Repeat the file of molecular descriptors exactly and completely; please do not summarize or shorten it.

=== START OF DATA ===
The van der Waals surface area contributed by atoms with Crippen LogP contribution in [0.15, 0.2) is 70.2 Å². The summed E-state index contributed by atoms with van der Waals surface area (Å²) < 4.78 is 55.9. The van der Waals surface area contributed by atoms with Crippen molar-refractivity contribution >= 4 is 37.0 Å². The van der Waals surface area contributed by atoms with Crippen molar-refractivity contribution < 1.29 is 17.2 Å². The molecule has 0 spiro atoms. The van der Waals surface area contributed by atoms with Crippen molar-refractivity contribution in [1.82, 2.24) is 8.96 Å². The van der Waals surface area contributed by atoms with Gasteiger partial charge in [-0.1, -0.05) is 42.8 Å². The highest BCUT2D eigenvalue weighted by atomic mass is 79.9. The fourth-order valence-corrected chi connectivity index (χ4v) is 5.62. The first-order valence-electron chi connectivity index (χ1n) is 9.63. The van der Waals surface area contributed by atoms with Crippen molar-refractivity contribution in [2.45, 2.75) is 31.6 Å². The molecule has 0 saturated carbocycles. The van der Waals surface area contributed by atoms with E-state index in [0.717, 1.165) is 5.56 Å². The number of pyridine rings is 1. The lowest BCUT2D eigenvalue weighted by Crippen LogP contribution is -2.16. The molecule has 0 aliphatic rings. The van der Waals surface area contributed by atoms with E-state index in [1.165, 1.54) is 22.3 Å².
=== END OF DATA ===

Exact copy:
The van der Waals surface area contributed by atoms with Crippen LogP contribution in [0.15, 0.2) is 70.2 Å². The summed E-state index contributed by atoms with van der Waals surface area (Å²) < 4.78 is 55.9. The van der Waals surface area contributed by atoms with Crippen molar-refractivity contribution >= 4 is 37.0 Å². The van der Waals surface area contributed by atoms with Crippen molar-refractivity contribution < 1.29 is 17.2 Å². The molecule has 0 spiro atoms. The van der Waals surface area contributed by atoms with Crippen molar-refractivity contribution in [1.82, 2.24) is 8.96 Å². The van der Waals surface area contributed by atoms with Gasteiger partial charge in [-0.1, -0.05) is 42.8 Å². The highest BCUT2D eigenvalue weighted by atomic mass is 79.9. The fourth-order valence-corrected chi connectivity index (χ4v) is 5.62. The first-order valence-electron chi connectivity index (χ1n) is 9.63. The van der Waals surface area contributed by atoms with Crippen molar-refractivity contribution in [2.45, 2.75) is 31.6 Å². The molecule has 0 saturated carbocycles. The van der Waals surface area contributed by atoms with E-state index in [0.717, 1.165) is 5.56 Å². The number of pyridine rings is 1. The lowest BCUT2D eigenvalue weighted by Crippen LogP contribution is -2.16. The molecule has 0 aliphatic rings. The van der Waals surface area contributed by atoms with E-state index in [1.165, 1.54) is 22.3 Å².